Fraunhofer Diffraction — Adjustable Slit

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Demonstration of Fraunhofer diffraction by a narrow slit

Demonstration of Fraunhofer diffraction by an adjustable narrow slit

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PROFESSOR: In the next set of demonstrations, we're going to illustrate some of the very classic phenomena associated with the diffraction of light. I hope that there will be educational but also a lot of fun to see these effects. We'll start first with the Fraunhofer diffraction, both in one dimension and two dimensions. And then we'll go to Fresnel diffraction.

So let's start first with Fraunhofer diffraction associated with a single slit. The setup is, over here we have helium-neon laser, and here is the beam from the laser. We reflect it by this mirror here, and then we reflect it again by this mirror here onto the slit.

This slit is an adjustable slit. By turning this knob here, I can adjust the slit. But in order to see that indeed this is a slit, I'm going to put a screen over here, so that when I adjust the jaws of the slit here, you can see that, indeed, I am varying the spacing between the jaws. Of course, when it gets very small, it's difficult to see. So here's our adjustable slit, and here's the laser beam going through the slit. And then the diffracted light then falls on the screen over there, which is about 200 centimeters from the slit.

So, now, we're ready to look at the diffraction pattern. So if we have a close-up then of the screen, we see the diffraction pattern for the slit separation that I have over here. Now, the wavelength of the light, that of the helium-neon laser 6328 angstroms-- so I gave you the separation between the slit and the screen, which is 200 centimeters, so now you should be able to calculate the slit width from the diffraction pattern.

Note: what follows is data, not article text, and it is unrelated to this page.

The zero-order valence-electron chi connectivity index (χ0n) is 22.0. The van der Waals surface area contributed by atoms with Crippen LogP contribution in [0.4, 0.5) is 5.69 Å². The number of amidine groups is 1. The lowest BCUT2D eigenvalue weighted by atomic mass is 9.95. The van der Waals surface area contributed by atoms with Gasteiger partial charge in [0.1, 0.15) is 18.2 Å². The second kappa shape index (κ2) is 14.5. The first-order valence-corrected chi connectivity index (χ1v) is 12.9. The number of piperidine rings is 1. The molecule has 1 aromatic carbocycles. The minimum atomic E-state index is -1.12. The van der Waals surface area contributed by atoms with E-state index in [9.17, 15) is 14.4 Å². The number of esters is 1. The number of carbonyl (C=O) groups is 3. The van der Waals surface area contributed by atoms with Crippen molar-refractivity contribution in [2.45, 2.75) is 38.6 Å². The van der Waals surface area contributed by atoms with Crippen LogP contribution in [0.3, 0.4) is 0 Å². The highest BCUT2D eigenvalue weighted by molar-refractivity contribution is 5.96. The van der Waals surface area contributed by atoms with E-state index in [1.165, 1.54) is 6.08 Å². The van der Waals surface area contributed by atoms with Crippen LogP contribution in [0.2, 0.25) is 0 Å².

Now, to help you do this calculation, we have, on the screen, markers. And the separation between these markers is 5 centimeters. So there are 5 centimeters markers on the screen. So now you have all the tools to calculate the slit width as I adjust the slit separation.

So let me start with a very narrow slit where the central lobe is-- you can make it almost 5 centimeters or so. And you see the other lobes, the weaker one. And maybe if we can overexpose a little bit, we can see that, indeed, there are lots of lobes.

But if we expose for all of them, then the central one is going to get way overexposed. So, in general, we'll be looking just at a few of them. So, now, let's go back to where we were before. And then we'll start again at a slit width so that the central lobe is about a few centimeters wide. And then I will now make the spacing-- whoops-- wider. And you can see the central lobe now will get smaller and smaller.

And now, you can even see the spacing between the jaws. And here we are. You can see it gets-- the intensity is so high in the central lobe, that we are saturating. But I think this is a pretty good illustration of the Fraunhofer diffraction pattern of a single slit.

Now that we've seen Fraunhofer diffraction pattern associated with a single slit, we're going to make life a little bit more complicated. We're going to look at the diffraction pattern of two slits.